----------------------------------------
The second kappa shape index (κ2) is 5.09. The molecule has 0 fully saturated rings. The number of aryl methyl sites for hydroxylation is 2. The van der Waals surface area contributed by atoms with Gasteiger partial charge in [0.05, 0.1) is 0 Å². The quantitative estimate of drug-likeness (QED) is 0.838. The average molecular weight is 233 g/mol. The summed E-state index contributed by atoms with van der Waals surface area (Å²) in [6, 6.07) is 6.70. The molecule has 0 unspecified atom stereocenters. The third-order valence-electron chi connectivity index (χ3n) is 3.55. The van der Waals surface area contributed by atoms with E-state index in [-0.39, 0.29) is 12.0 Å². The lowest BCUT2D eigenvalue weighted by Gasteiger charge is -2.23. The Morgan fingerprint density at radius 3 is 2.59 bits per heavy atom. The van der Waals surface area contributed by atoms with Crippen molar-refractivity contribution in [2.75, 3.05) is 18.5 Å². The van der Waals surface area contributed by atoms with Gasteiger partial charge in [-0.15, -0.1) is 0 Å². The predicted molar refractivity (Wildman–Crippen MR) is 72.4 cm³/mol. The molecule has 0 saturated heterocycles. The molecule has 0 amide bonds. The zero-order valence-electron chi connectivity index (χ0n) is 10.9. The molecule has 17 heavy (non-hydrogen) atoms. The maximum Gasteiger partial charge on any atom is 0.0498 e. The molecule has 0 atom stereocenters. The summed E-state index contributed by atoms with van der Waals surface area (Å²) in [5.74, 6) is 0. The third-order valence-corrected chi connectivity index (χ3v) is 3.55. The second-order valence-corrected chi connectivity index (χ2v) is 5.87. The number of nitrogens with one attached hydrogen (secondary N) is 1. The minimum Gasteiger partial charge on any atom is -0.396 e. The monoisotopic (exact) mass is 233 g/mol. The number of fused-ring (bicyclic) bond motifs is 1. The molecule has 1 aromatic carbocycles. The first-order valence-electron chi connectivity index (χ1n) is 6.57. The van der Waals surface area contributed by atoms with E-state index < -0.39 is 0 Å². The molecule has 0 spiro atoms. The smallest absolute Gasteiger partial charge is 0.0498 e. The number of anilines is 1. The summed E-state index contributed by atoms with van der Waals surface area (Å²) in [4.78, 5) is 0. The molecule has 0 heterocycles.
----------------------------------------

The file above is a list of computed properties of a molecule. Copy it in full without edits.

The second kappa shape index (κ2) is 5.09. The molecule has 0 fully saturated rings. The number of aryl methyl sites for hydroxylation is 2. The van der Waals surface area contributed by atoms with Gasteiger partial charge in [0.05, 0.1) is 0 Å². The quantitative estimate of drug-likeness (QED) is 0.838. The average molecular weight is 233 g/mol. The summed E-state index contributed by atoms with van der Waals surface area (Å²) in [6, 6.07) is 6.70. The molecule has 0 unspecified atom stereocenters. The third-order valence-electron chi connectivity index (χ3n) is 3.55. The van der Waals surface area contributed by atoms with E-state index in [-0.39, 0.29) is 12.0 Å². The lowest BCUT2D eigenvalue weighted by Gasteiger charge is -2.23. The Morgan fingerprint density at radius 3 is 2.59 bits per heavy atom. The van der Waals surface area contributed by atoms with Crippen molar-refractivity contribution in [2.75, 3.05) is 18.5 Å². The van der Waals surface area contributed by atoms with Gasteiger partial charge in [-0.15, -0.1) is 0 Å². The predicted molar refractivity (Wildman–Crippen MR) is 72.4 cm³/mol. The molecule has 0 saturated heterocycles. The molecule has 0 amide bonds. The zero-order valence-electron chi connectivity index (χ0n) is 10.9. The molecule has 17 heavy (non-hydrogen) atoms. The maximum Gasteiger partial charge on any atom is 0.0498 e. The molecule has 0 atom stereocenters. The summed E-state index contributed by atoms with van der Waals surface area (Å²) in [5.74, 6) is 0. The third-order valence-corrected chi connectivity index (χ3v) is 3.55. The second-order valence-corrected chi connectivity index (χ2v) is 5.87. The number of nitrogens with one attached hydrogen (secondary N) is 1. The minimum Gasteiger partial charge on any atom is -0.396 e. The monoisotopic (exact) mass is 233 g/mol. The number of fused-ring (bicyclic) bond motifs is 1. The molecule has 1 aromatic carbocycles. The first-order valence-electron chi connectivity index (χ1n) is 6.57. The van der Waals surface area contributed by atoms with E-state index < -0.39 is 0 Å². The molecule has 0 spiro atoms. The smallest absolute Gasteiger partial charge is 0.0498 e. The number of anilines is 1. The summed E-state index contributed by atoms with van der Waals surface area (Å²) in [4.78, 5) is 0. The molecule has 0 heterocycles.